by Rachel L.
Humility is one of the strongest characteristics I admire when a band proves they have it. Sometimes it seems a really and truly humble musician is hard to come by. Meet Kickball. This trio from Olympia/Portland keep it as modest as possible, sticking with friends instead of record execs, living rooms instead of stages, and good times rather than negativity. I caught up with drummer Lisa Schonberg to talk about their beginnings, the recent France/European tour, and how the band’s calendar is based around the farm’s.
Rachel (KEXP): How did you become a band?
Lisa (Kickball): I grew up in Staten Island, NY, Jacob grew up in Portland, Adam grew up in Arkansas. I moved to Olympia in 2000, Jacob and I were in a band, Vegan Seagull together, and Adam and I were in a band called the Strangers. Jacob and Adam were in a performance arts class together. I suggested to Jacob we should start playing our own songs, because Vegan Seagull was the other member’s songs. When we started, Jacob had written songs already and had them recorded on a 4-track alone. I came in and we started making parts over them. The songs before were really poppy and more simple than what we play now. As the band progressed, Jacob would start to write the songs alone and we’d create other parts. Now, we come up with ideas together at practice; essentially jam. After playing for so many years, we’ve been a band for six years, it has really evolved over the years.
R: The DIY life style seems really important to you and plays a role in the band.
L: For us it may not even be DIY, I think it’s become under that label. For us it’s very important to work with people we really care about and love, to stay with friends. There is a list of people in our CD insert who have influenced our music, and the friends who helped us out on tours. We’re working for our own network, releasing our albums. We’re very inspired by your friends.
R: Houseopolis is your own label, right?
L: Our last release, Everythingisamiraclenothingisamiracleeverythingis we put out ourselves and promoted it ourselves. Yeah, we’re not against another label, if the right one came along and we could relate to, we would totally go for it.
R: And you play primarily house shows?
L: Yeah, especially in the US tour. We also play a lot of smaller venues, like the Vera Project. We like the energy of houses and small spaces. We like the energy of hardwood floors, it sounds really good. We don’t really like playing on stages because we like to feed off the energy of the crowd. The stage creates a huge separation.
R: Have you had any bad experiences while touring around in houses?
(She starts to tell me stories about grungy venues, but then they all end positively with “But the show turned out really good!”)
Kickball at Plan 9 Video, Bloomington 7/2/07
R: Man, I can’t get any dirt out of you! I suppose the positivity plays into your ethics, though.
L: We always try to keep a level of intimacy and keep it fun! It seems when you show up for houses, there is level of excitement. It’s not as consistent from venues, where there are bookers whose jobs it is to put shows on. Sometimes when we’ve played bars they’ve turned out worse than house shows. We’re not against playing venues, but houses and smaller venues seem to work out better for us.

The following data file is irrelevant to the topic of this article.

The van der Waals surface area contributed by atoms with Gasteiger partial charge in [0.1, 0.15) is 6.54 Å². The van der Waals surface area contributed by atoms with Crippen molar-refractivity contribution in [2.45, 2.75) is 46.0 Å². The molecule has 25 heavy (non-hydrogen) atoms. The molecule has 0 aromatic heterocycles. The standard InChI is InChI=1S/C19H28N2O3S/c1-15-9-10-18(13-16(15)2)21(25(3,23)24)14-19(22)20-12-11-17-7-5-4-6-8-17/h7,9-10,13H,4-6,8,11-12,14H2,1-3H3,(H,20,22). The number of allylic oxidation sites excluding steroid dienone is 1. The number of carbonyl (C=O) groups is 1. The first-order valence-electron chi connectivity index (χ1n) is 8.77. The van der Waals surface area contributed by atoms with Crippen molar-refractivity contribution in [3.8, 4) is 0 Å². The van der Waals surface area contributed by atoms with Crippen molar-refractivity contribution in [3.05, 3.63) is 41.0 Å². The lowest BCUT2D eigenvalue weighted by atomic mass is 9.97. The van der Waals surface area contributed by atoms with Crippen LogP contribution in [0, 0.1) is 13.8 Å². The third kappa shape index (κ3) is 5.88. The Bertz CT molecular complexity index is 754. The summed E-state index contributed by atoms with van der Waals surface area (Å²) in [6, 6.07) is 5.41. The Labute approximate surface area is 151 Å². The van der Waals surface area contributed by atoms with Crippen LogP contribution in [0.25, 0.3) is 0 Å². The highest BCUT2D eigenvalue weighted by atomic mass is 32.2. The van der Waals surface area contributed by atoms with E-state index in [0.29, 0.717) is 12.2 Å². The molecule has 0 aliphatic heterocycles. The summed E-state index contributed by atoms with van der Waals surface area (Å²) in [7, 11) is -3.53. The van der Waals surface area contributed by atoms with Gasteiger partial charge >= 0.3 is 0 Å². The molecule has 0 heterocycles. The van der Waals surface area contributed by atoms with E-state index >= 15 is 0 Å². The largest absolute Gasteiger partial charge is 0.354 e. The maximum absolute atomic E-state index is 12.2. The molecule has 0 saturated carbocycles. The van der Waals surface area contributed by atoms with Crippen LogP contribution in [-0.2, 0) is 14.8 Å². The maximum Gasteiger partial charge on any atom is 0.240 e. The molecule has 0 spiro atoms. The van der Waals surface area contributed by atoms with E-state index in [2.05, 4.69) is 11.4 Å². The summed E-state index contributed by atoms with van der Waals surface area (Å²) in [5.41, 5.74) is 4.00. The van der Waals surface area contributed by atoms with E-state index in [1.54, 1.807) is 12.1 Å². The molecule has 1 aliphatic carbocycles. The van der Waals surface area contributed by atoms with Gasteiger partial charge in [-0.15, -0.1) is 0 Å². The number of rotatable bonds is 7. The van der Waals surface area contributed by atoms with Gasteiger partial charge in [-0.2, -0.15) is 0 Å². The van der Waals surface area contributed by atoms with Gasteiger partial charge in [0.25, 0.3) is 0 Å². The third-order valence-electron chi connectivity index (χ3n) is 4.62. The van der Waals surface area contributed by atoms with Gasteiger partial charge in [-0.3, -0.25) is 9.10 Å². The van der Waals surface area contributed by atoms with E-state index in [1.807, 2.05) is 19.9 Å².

R: Tell me about the tour in France.
L: We actually visited twice last year, both times with Clara Clara. We had been wanting to tour in Europe for awhile, since we’ve been a band for six years. We found out about Clara Clara through friends, the two months of touring was pretty much a blind date. We shared a van and equipment, and essentially become best friends. There were quirky little things we had in common — we both liked to play on the floor instead of stages. All the amps were compatible with our sound. It really worked out well. There were some really amazing shows and made lots of new friends. For the second tour, for the first time ever, instead of playing it by ear, feeling out the crowd, we actually orchestrated a whole set with segues between songs. We played the same set almost throughout the tour. It was really fun to do that. The songs had repeated parts or a theme. Many of our compositions are created during tours. A lot of our ideas come up without talking to each other — we’ll try something new and know we all enjoyed them, repeating them at the next show.
R: When are you coming back up to Seattle?
L: We’re talking to some friends about having some shows in the next couple of months. Jacob is a farmer, I’m an entomologist. He was working at the Evergreen (State College) farm until recently; he started working on a small farm in Olympia with a friend. We’re going to play some shows in the Northwest and write new songs. We’re getting in the mode of practicing and writing new material.
R: What direction is your new material heading? I notice with the album ABCDEFGHIJKickball had strong influences of Modest Mouse and Built to Spill but the Everythingisa… you came out into your own.
L: I think it’s taking the Everythingisa… direction and pushing it even further. Definitely many of our songs evolve while on tour, but we spend so many hours in the basement working on songs. We spent four days in Anacortes, staying up late nights, coming up with new ideas, a lot of layers and overdubs to create new textures. That is where I see us really heading. We can’t really tour until the new harvest is over. Can’t tour until the squash comes up!